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Carwyn Jones, First Minister

First published:
27 June 2011
Last updated:

Together with the Minister for Business, Enterprise, Technology and Science, I attended the sixteenth Summit of the British-Irish Council (BIC) in London on Monday 20 June. The meeting was chaired by the Deputy Prime Minister and attended by lead Ministers from the other BIC Member Administrations including;

  • An Taoiseach, Mr Enda Kenny TD, of the Irish Government,
  • First Minister, the Rt. Hon. Peter Robinson MLA and Deputy First Minister, Mr. Martin McGuinness MP MLA of the Northern Ireland Executive,
  • First Minister, Mr Alex Salmond MSP of the Scottish Government,
  • Deputy Chief Minister and Treasury and Resources, Senator Philip Ozouf of the Government of Jersey,
  • Chief Minister, Deputy Lyndon Trott of the Government of Guernsey,
  • Chief Minister, Hon. James Anthony Brown MHK of the Government of the Isle of Man.

The BIC continues to play a unique and important role in furthering, promoting and developing links between its Member Administrations and in providing a forum for consultation and co-operation. On this occasion, the Summit provided an opportunity for Member Administrations to discuss two substantive items; the promotion of economic growth and the vision of an All Islands Approach to energy development across the British Islands and Ireland.

On economic growth, the Welsh Government set out how Wales has been weathering the storm of the global financial crisis and the subsequent recession through innovative policies, such as ProAct and ReAct, and close working with our social partners in business, the public and voluntary sectors..  We highlighted our concern at recent increases in claimant count within Wales, which may signify a period of renewed difficulty in the labour market, and drew attention to how we are tackling youth unemployment through the creation of a young people’s jobs and training fund and extending apprenticeships opportunities for young people.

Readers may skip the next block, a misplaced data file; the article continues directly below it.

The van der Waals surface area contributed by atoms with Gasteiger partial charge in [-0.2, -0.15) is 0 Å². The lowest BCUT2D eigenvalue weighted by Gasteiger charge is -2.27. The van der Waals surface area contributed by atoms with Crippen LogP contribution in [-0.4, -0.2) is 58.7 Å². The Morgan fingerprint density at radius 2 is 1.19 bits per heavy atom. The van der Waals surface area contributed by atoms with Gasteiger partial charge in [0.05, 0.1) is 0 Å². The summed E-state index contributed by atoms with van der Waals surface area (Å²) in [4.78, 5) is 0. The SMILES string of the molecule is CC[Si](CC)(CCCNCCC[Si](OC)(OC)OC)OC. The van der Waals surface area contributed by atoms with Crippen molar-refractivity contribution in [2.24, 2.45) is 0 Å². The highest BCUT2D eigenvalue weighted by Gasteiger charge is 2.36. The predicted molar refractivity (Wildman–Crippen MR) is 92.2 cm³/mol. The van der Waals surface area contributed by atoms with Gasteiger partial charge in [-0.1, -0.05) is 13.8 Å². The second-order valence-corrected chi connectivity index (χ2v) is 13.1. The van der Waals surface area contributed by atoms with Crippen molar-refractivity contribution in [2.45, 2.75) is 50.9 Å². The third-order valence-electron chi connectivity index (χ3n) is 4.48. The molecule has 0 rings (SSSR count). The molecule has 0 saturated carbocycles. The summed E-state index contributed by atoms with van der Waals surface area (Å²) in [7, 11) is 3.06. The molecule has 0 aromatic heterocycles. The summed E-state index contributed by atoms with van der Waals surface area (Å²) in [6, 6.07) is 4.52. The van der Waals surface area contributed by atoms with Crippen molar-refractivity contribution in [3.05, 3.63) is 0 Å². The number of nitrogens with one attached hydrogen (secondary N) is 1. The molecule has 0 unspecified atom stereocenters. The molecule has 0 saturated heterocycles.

The economic recovery in Wales is very fragile and must be actively supported through rebalancing growth across the British Islands and Ireland; a ‘recovery’ based simply on economic growth in London and the South-East would not meet that aspiration. We called upon the financial sector to deliver on the promises they have made through the Business Finance Taskforce and Project Merlin to increase the amount they lend and improve banks’ relationships with businesses and in particular SMEs in Wales.

We also used this Summit opportunity to re-emphasise to the UK Government that capital spending cuts pose big risks to the Welsh economy, particularly the construction industry, and that we are keen to discuss fair funding for Wales, including making borrowing powers available to the Welsh Government. 

There was unanimous support for an All Islands Approach to energy development and the Council will certainly return to this issue in future meetings. The discussion on energy development provided me with an opportunity to describe the potential that exists within Wales by 2025 to produce twice as much energy through renewables as it consumes..  We also highlighted that access to the grid network and available grid capacity are key fundamental barriers to the development of renewable energy generation in Wales.

I raised the impact of UK Government energy policy on Wales, and Montgomeryshire in particular, as set out in my statement of 17 June 2011 on planning for renewable energy in Wales.  We find it difficult to accept a position where decisions made outside of Wales may lead to inappropriate developments for the people of Wales and I again called upon the UK Government to devolve consent powers to Wales for major energy infrastructure projects.

The key discussion points of the sixteenth Summit were published in a joint Communiqué, which is attached. The Irish Government will be hosting the next BIC Summit later this year.